Straight from the dark heart of Italy
What better way for Fabio Cannavaro to celebrate becoming Italy’s all-time leading appearance holder than with a goalless draw.
The perfect result to top a perfect evening in Switzerland for the Azzurri captain and now proud holder of 127 caps – overtaking his former long-term defensive partner Paolo Maldini.
At almost 36, and newly returned to Juventus where he received the sort of welcome from a sizable section of the fans which suggested that one should stick to the old adage “never go back,” the veteran will be puffing out his chest for one last moment of glory come next summer.
Italy should have booked their passage to South Africa before they face the Republic of Ireland in October, and certainly the display against the Swiss was much-more in the style of the Italy of old than the debacle of the Confederations Cup.
Domenico Criscito and Claudio Marchisio were assured in their debuts, and Marcello Lippi’s quiet revolution at dipping into the U21 set-up will hopefully pay dividends over the next nine months or so.
However, one thing is certain, Cannavaro has as much chance of missing – injuries aside of course – next summer’s World Cup jamboree than Antonio Cassano receiving a dinner invite from Lippi.
There have been whispered grumblings that the likeable Neapolitan should maybe do the right thing and step down from the international stage before his powers wane completely.
But we may as well forget any notions of retirement for now.
The reason is that few men can lay claim to greatness: they are set apart by their drive and ambition to see them through any challenge.
They lead where others follow and history ensures that their glory will always remain undiminished.
OK, we are only talking about a footballer not a statesman or military leader, but Italian’s will never forget Cannavaro’s never-say-die, backs-to-the-wall spirit in Germany in 2006.
And of course that crowning moment when he hoisted the World Cup trophy high into the Berlin night.
A nation will not deny one of their most favoured sons a chance at sporting immortality, even if history dictates otherwise against back-to-back success.
Why is he once more in the Juve fold, if not to hone a defensive partnership with Giorgio Chiellini? Mr. Lippi demanded it and so it has come to pass.
Cannavaro has always been something of a favoured child in the international set-up since making his debut against Northern Ireland back in 1997.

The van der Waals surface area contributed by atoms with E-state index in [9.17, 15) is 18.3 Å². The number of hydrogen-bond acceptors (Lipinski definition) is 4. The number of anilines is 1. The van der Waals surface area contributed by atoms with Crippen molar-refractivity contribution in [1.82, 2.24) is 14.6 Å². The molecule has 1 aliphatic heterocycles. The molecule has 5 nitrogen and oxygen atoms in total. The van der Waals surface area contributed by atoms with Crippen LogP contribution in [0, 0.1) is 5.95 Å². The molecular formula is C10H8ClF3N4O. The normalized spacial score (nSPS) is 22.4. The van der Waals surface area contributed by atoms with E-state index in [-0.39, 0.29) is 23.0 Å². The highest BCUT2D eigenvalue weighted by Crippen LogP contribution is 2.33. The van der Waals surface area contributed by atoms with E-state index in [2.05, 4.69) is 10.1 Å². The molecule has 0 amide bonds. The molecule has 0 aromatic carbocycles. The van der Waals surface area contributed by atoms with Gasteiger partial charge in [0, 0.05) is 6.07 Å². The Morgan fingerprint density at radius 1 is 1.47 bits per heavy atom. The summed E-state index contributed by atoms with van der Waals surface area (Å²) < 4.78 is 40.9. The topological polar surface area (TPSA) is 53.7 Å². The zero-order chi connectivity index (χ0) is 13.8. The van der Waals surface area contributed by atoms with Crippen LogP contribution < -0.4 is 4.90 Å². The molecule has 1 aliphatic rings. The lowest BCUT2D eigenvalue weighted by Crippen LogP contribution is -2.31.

He was once part of the most handsome, flop-haired defensive triumvirate alongside Maldini and Alessandro Nesta from World Cup 1998 through to 2002, before being handed the captain’s armband for the nazionale.
On-field disappointments – including the Euro 2000 final defeat to France and basically being dumped by Inter - went hand-in-hand with what seemed an off-field campaign to discredit il capitano.
A video of him shot the day before the 1999 UEFA Cup final hooked up to a drip being fed Neoton – an unbanned integrator of vitamins used to relieve tiredness after a cardiac arrest, but used by Italian teams through the 90s – somehow found its way on to a RAI broadcast in 2005.
There were calls from some sections for him to stand-down, and then a year later Cannavaro was lifting the league title in a Juventus shirt as the Luciano Moggi scandal was about to break.
Once again questions were raised – even finding their way into a parliamentary discussion – over whether he was fit to lead the country in Germany.
So, as with recent trials and tribulations, a steely resolve has lurked behind that angelic smile, leaving the naysayers long-faced.
And no doubt that trademark chest will be pushed out even further over the next year or so.
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Cannavaro is an absolutely superb player. He deserves to be spoken about in the same breath as Desailly, Koeman and Maldini. As for 2010, unquestionably he should be in Italy's starting XI. There is not a defender in the country who reads the game as well as he does, he is consistently inpenetrable and has proved himself a great leader time and time again.
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